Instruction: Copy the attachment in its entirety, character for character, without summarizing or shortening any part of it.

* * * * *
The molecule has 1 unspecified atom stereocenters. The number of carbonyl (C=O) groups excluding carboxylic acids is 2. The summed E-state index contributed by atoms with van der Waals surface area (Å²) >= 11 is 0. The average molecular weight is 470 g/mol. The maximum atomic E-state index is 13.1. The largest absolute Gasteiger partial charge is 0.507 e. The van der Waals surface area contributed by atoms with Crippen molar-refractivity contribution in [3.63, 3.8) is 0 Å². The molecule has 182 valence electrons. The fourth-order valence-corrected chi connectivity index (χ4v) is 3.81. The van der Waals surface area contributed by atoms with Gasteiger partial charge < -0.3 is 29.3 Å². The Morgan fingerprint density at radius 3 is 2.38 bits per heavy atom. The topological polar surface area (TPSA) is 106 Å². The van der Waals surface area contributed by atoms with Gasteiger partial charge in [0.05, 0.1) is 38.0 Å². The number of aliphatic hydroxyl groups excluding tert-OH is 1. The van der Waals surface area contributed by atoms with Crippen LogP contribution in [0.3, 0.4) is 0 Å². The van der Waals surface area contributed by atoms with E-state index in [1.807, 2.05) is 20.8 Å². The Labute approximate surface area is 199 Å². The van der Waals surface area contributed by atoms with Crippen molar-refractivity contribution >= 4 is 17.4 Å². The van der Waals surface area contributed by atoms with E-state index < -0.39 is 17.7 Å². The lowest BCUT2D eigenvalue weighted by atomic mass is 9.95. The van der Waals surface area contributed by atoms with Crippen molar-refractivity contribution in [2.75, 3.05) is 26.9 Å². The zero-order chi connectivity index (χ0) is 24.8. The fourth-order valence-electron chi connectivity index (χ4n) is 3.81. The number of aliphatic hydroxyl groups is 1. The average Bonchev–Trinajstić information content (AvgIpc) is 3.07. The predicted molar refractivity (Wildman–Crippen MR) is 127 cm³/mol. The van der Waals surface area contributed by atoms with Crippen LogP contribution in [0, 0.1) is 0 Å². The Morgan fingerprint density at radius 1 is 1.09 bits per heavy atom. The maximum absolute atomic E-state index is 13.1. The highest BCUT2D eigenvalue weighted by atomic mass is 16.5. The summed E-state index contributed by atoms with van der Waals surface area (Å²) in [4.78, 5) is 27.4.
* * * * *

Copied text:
The molecule has 1 unspecified atom stereocenters. The number of carbonyl (C=O) groups excluding carboxylic acids is 2. The summed E-state index contributed by atoms with van der Waals surface area (Å²) >= 11 is 0. The average molecular weight is 470 g/mol. The maximum atomic E-state index is 13.1. The largest absolute Gasteiger partial charge is 0.507 e. The van der Waals surface area contributed by atoms with Crippen molar-refractivity contribution in [3.63, 3.8) is 0 Å². The molecule has 182 valence electrons. The fourth-order valence-corrected chi connectivity index (χ4v) is 3.81. The van der Waals surface area contributed by atoms with Gasteiger partial charge < -0.3 is 29.3 Å². The Morgan fingerprint density at radius 3 is 2.38 bits per heavy atom. The topological polar surface area (TPSA) is 106 Å². The van der Waals surface area contributed by atoms with Gasteiger partial charge in [0.05, 0.1) is 38.0 Å². The number of aliphatic hydroxyl groups excluding tert-OH is 1. The van der Waals surface area contributed by atoms with Crippen LogP contribution in [0.3, 0.4) is 0 Å². The van der Waals surface area contributed by atoms with E-state index in [1.807, 2.05) is 20.8 Å². The Labute approximate surface area is 199 Å². The van der Waals surface area contributed by atoms with Crippen molar-refractivity contribution >= 4 is 17.4 Å². The van der Waals surface area contributed by atoms with E-state index < -0.39 is 17.7 Å². The lowest BCUT2D eigenvalue weighted by atomic mass is 9.95. The van der Waals surface area contributed by atoms with Crippen molar-refractivity contribution in [2.75, 3.05) is 26.9 Å². The zero-order chi connectivity index (χ0) is 24.8. The fourth-order valence-electron chi connectivity index (χ4n) is 3.81. The number of aliphatic hydroxyl groups is 1. The average Bonchev–Trinajstić information content (AvgIpc) is 3.07. The predicted molar refractivity (Wildman–Crippen MR) is 127 cm³/mol. The van der Waals surface area contributed by atoms with Crippen LogP contribution in [0, 0.1) is 0 Å². The Morgan fingerprint density at radius 1 is 1.09 bits per heavy atom. The maximum absolute atomic E-state index is 13.1. The highest BCUT2D eigenvalue weighted by atomic mass is 16.5. The summed E-state index contributed by atoms with van der Waals surface area (Å²) in [4.78, 5) is 27.4.